Tartu Environmental Education Centre

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Karisma Architects

Project team

Kai Süda, Risto Parve, Martin Kinks, Diana Taalfeld, Margit Valma

Competition & awards

Open, 2010, 1st Prize


Lille 10, 51010 Tartu


1,600 m2 (building) + 10,000 m2 (garden)


Completed 2013


Tartu Linnavalitsus


Raido Vint


Culture, Science & Education, Sustainability, Landscape and Urban Planning, Public


Public, Landscape & urbanism, Wood, Sustainable, Visitor center, Science center, Park, Landscape design, Garden, Green, Educational, Energy efficient, Tartu, Wooden construction

The characteristic features of the Tartu Environmental Education Centre, chosen in 2010 by a public architectural competition, are energy efficiency and recycling of rainwater, Y-shaped ground plan and location in the higher part of the plot. The architectural bureau KARISMA Architects LLC created the winning entry that they themselves have described as a tree stump between hills where the outdoor and indoor activities are strongly connected.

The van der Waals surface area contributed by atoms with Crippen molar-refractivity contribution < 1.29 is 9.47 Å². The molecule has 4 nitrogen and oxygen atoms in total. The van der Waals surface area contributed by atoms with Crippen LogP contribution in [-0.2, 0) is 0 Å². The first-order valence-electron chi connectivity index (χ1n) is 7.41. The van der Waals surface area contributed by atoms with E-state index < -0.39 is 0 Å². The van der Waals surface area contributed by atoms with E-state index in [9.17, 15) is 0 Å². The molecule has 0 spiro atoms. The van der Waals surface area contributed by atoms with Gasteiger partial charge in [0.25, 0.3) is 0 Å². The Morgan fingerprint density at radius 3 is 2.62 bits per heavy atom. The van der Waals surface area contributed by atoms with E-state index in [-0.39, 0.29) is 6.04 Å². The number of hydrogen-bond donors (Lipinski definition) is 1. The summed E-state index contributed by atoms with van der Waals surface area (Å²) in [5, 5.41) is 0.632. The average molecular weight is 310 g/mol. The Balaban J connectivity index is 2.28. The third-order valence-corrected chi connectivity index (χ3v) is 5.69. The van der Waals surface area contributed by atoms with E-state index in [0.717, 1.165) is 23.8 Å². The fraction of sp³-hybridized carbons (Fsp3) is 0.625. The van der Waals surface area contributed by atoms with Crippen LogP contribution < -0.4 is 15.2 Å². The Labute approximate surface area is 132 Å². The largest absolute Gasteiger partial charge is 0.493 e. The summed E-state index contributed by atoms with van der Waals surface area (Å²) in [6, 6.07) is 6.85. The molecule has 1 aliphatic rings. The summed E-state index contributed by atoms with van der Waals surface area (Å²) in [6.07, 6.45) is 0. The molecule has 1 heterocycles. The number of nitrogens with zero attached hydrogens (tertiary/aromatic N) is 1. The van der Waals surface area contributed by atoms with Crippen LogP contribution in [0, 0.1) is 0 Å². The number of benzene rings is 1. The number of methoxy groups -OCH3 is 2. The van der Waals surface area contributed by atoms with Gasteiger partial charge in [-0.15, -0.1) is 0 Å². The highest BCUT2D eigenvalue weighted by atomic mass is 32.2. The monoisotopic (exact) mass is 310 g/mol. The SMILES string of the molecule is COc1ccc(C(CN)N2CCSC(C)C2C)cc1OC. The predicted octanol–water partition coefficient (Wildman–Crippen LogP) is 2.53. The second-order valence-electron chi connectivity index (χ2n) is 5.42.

The education center and the landscape around it are intertwined and inseparable, one cannot be experienced without the other. The Y-shaped building has been placed into the landscape snuggly and it was done with great consideration to the environment – even the movement of the sun was taken into account in the positioning of the building and in the structure of its internal system.

The aim of the building is to create a dialogue between nature and people; its three wings located within the hill and on its surface branch from the central atrium to the north, the west and the south. The part opening to the south is a greenhouse and is related to open-air activities; the north and the west wings contain classrooms, a library and staff rooms.

Great consideration has gone into the smallest of details – building materials have been chosen according to the ecological footprint of their production AND transport. Because of this most of the materials are of local origin and the use of processed/produced materials has been kept to minimum. The selection of materials also took into consideration their natural ageing. Therefore, the building acquires new hues and textures in time. In the interior the materials range from natural wood to clay-based plaster and goat wool carpets.